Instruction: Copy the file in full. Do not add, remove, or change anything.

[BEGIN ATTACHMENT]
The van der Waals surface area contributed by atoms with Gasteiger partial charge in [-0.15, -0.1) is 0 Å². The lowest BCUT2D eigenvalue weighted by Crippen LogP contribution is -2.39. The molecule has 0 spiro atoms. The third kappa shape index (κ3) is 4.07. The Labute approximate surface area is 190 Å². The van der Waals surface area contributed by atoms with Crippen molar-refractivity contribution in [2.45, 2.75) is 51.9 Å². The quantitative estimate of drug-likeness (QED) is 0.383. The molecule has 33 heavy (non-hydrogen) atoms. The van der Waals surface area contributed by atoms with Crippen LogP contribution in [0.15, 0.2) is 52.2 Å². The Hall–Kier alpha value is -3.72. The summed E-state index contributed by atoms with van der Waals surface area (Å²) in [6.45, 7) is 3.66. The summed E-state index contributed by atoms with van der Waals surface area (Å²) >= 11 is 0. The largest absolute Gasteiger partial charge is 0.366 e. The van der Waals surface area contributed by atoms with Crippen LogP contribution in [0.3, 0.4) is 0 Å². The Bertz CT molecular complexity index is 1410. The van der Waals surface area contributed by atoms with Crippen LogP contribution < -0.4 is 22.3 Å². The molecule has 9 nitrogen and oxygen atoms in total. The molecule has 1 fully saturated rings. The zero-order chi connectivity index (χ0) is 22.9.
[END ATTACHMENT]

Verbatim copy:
The van der Waals surface area contributed by atoms with Gasteiger partial charge in [-0.15, -0.1) is 0 Å². The lowest BCUT2D eigenvalue weighted by Crippen LogP contribution is -2.39. The molecule has 0 spiro atoms. The third kappa shape index (κ3) is 4.07. The Labute approximate surface area is 190 Å². The van der Waals surface area contributed by atoms with Crippen molar-refractivity contribution in [2.45, 2.75) is 51.9 Å². The quantitative estimate of drug-likeness (QED) is 0.383. The molecule has 33 heavy (non-hydrogen) atoms. The van der Waals surface area contributed by atoms with Crippen LogP contribution in [0.15, 0.2) is 52.2 Å². The Hall–Kier alpha value is -3.72. The summed E-state index contributed by atoms with van der Waals surface area (Å²) in [6.45, 7) is 3.66. The summed E-state index contributed by atoms with van der Waals surface area (Å²) >= 11 is 0. The largest absolute Gasteiger partial charge is 0.366 e. The van der Waals surface area contributed by atoms with Crippen LogP contribution in [0.3, 0.4) is 0 Å². The Bertz CT molecular complexity index is 1410. The van der Waals surface area contributed by atoms with Crippen LogP contribution < -0.4 is 22.3 Å². The molecule has 9 nitrogen and oxygen atoms in total. The molecule has 1 fully saturated rings. The zero-order chi connectivity index (χ0) is 22.9.